62, 69 (2d Cir. 1997) (en banc)
(requiring "persuasive evidence of serious risk to an important interest"
in order to justify partial closure of a courtroom), cert. denied,
524 U.S. 958, 118 S.Ct. 2380, 141 L.Ed.2d 747 (1998).
Other than the single threat nine months earlier from a person not
related to Yung and who was on trial during Yung's trial, the undercover
officer in Yung's case testified only to a generalized fear that his
identity would be disclosed, and his safety thereby compromised, if the
courtroom were not closed during his trial testimony. In addition, he
testified that he had pending cases in the same Lower East Side
neighborhood where Yung had been arrested and planned to continue working
there in an undercover capacity.
In Ayala, a case in which the general public was excluded from trial,
the Second Circuit held that "[t]here is no requirement that the
prosecution must prove that particular individuals likely to attend the
trial will disclose the officer's identity." 131 F.3d at 72. Thus, the
showing made in Yung's case might have been sufficient if only the
general public were to have been excluded. See Bowden, 237 F.3d at 130
("A narrow courtroom closure . . . passes muster under Waller's first
prong when an undercover officer articulates even a generalized fear that
his safety could be endangered by testifying in open court and explains
in rough terms the basis of his fear"); Bobb v. Senkowski, 196 F.3d 350,
354 (2d Cir. 1999) (holding that where officer's testimony was not
crucial to prosecution and family members did not seek to attend, "[i]t
was sufficient for the state court to have before it testimony that the
officer continued to work as an undercover officer . . ., that there were
several `lost subjects' still at large from his recent investigations,
and that he feared for his safety if he were to testify in public.").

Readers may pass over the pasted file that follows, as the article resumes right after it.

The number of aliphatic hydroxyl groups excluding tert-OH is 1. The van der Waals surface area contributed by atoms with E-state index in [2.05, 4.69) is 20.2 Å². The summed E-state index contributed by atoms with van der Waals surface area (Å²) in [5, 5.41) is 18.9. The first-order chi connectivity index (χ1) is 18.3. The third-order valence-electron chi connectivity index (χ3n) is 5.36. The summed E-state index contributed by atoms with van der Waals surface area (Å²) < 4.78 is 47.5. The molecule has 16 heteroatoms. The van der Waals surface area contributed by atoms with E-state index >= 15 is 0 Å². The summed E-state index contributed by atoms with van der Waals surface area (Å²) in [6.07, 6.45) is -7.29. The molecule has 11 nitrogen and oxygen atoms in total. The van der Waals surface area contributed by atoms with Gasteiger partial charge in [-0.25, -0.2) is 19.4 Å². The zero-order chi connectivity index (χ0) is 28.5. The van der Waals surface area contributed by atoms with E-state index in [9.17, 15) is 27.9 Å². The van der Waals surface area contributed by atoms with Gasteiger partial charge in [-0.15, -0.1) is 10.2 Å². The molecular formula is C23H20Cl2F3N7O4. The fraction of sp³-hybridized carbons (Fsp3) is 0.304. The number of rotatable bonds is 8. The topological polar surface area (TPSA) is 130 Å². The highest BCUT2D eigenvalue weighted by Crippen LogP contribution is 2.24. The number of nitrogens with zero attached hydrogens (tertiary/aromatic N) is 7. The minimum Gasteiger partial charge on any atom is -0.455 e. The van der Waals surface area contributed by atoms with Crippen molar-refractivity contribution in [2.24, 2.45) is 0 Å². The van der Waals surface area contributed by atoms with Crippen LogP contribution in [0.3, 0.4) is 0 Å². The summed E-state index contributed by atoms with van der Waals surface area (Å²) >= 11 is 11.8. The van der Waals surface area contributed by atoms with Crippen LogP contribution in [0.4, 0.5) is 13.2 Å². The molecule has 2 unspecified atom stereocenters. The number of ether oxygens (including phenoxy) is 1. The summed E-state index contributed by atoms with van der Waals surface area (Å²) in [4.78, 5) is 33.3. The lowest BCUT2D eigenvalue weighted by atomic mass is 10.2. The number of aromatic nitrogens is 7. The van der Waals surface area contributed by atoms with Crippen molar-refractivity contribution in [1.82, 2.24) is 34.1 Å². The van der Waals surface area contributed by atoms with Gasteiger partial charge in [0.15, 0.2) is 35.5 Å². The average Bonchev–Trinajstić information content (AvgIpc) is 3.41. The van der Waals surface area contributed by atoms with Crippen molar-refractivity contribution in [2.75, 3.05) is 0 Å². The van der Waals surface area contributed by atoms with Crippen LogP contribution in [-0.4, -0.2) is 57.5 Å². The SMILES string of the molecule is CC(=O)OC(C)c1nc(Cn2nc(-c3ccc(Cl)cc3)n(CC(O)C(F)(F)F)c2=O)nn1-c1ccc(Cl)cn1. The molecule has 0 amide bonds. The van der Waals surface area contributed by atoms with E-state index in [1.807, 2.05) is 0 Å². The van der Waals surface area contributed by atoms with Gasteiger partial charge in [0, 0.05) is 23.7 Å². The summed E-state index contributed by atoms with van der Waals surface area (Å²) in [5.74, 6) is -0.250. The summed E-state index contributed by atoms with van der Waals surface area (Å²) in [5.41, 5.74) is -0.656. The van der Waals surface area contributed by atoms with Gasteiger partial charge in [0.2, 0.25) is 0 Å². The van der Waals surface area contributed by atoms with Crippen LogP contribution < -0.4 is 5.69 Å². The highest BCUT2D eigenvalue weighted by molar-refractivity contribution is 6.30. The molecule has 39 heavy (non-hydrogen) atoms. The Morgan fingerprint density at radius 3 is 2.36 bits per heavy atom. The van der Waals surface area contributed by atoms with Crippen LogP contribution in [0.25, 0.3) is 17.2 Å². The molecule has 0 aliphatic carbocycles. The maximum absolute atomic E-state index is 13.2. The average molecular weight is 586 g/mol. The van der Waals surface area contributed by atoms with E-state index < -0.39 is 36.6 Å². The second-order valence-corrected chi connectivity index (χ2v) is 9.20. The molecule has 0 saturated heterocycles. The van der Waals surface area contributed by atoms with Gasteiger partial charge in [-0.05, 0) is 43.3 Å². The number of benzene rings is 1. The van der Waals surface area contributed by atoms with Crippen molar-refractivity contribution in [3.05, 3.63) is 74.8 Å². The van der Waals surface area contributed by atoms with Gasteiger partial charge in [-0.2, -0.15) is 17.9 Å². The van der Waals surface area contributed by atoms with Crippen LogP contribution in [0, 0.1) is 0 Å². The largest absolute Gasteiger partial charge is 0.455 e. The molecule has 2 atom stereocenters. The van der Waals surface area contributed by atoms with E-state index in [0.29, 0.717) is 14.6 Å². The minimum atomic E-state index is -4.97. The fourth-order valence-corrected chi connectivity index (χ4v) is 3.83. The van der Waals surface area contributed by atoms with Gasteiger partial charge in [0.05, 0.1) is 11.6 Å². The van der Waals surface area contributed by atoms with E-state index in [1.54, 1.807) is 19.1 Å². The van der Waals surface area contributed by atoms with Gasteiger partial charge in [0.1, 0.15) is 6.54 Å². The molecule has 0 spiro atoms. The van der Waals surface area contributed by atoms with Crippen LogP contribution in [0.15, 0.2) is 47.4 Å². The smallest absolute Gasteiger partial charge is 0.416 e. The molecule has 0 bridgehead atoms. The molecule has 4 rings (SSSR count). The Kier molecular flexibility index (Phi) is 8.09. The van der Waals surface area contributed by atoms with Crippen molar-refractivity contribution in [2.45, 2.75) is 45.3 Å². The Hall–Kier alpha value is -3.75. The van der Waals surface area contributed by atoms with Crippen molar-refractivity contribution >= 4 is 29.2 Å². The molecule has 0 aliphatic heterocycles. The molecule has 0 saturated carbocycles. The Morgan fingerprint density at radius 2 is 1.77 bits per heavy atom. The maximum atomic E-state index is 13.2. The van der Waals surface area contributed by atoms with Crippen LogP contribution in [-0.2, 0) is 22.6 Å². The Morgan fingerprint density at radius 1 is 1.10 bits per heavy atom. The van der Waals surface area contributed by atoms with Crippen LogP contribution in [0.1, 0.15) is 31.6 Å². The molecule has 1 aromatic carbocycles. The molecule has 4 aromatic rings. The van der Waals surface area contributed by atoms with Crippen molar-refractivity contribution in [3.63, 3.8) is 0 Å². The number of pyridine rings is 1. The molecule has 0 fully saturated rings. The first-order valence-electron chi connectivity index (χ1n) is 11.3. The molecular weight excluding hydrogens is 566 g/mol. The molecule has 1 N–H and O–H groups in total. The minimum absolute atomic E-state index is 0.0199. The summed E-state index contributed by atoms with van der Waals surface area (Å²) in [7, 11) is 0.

However, a heightened nexus between the officer's testimony and
likelihood of prejudice to the officer's undercover status or safety must
exist where, as here, the defendant has requested that his family members
be permitted to remain. In Vidal, the primary Second Circuit case
regarding the exclusion of a defendant's family members from a state
court trial during an undercover officer's testimony, the officer
testified that he was planning to return to the same neighborhood to
conduct other undercover operations, that other undercover officers had
been threatened, and that he feared for his safety should he testify in
an open courtroom. The Second Circuit looked to two specific factors in
deciding whether a sufficient nexus had been shown: (1) the likelihood
that the family members would have encountered the officer during an
undercover operation, and (2) whether there was any evidence that the
family members "were inclined to harm a police officer." 31 F.3d at 69.
Finding that neither factor was met, the Court granted habeas despite the
officer's legitimate but generalized concerns. Id.; see also English, 164
F.3d at 109 (rejecting prosecutor's "generalized comments" as
insufficient to show overriding interest in closing courtroom to
defendant's family during witness's testimony).
In Woods, in contrast, the Second Circuit affirmed the district court's
denial of habeas relief for a defendant whose three family members had
been excluded during one witness's testimony, in light of specific
evidence that at least one of the excluded individuals had threatened the
witness not to testify, and the witness was "scared to death." 977 F.2d
The facts of Yung's case are more similar to Vidal than Woods. As in
Vidal, there was no evidence that Yung's family members lived on the